Henri Bergson((1859-1941)

French Philosopher and Evolutionist.

Bergsons chief achievement was to assert that there are different kinds of time, and that that scientifically measured time was `abstract' in relation to the time that we all feel ourselves inhabiting, which Bergson call `duree' or duration.

Duration and the Elan Vital.

Duration is a direct predecessor of Deleuze and Guatarri's `becoming' and stresses the subjectivity of time and memory, and imparts the subject with a strong sense of direction. He liked this direction to evolutionary development, though he rejected Darwin's `blind' evolution in favour of a `elan vital', an uplifting but unpredictable force innate in any evolving body. To an extent his ideas anticipate the phase-shifts in chaos theory, and the `punctuated equilibria' of systems development.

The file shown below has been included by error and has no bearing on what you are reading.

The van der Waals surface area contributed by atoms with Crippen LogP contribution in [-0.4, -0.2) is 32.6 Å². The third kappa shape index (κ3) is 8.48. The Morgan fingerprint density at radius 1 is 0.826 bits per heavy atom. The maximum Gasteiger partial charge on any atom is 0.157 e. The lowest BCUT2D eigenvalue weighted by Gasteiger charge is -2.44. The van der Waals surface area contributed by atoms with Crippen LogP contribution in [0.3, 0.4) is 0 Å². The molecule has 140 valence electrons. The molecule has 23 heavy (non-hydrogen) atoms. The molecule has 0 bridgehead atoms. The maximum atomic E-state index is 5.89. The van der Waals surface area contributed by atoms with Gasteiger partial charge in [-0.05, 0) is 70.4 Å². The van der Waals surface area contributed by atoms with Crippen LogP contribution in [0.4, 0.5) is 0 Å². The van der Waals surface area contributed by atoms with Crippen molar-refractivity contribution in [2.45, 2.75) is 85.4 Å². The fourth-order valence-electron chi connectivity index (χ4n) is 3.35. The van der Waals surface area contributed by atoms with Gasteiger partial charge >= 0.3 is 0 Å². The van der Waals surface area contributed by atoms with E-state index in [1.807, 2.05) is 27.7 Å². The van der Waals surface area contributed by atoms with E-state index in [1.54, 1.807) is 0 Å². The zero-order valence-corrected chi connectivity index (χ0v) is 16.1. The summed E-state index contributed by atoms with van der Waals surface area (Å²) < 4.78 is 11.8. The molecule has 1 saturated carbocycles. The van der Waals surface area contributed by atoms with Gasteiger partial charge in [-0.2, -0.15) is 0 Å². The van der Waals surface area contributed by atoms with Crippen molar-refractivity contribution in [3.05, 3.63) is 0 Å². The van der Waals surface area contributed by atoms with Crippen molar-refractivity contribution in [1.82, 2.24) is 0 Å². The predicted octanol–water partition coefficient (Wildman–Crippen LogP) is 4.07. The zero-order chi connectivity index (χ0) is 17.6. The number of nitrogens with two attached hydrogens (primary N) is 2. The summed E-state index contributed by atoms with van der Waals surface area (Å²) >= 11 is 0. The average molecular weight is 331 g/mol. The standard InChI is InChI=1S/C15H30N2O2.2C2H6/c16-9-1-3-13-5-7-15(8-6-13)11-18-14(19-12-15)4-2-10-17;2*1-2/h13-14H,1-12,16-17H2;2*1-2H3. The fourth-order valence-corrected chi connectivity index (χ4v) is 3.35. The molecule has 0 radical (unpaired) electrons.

Bergson's influence

Bergson was hugely influential in his day, his lectures in Paris being la mode for twenty years; his ideas had particular accord with the arts, perhaps Bergsons most famous follower was Marcel Proust, whose evocation of memory is very Bergonsonian, the perfect expression of complete `duree'

Important Works:

1896 `Matiere et Memoroire' (`Matter and Memory')
1909 `L'Evolution creatrice' (`Creative Evolution')

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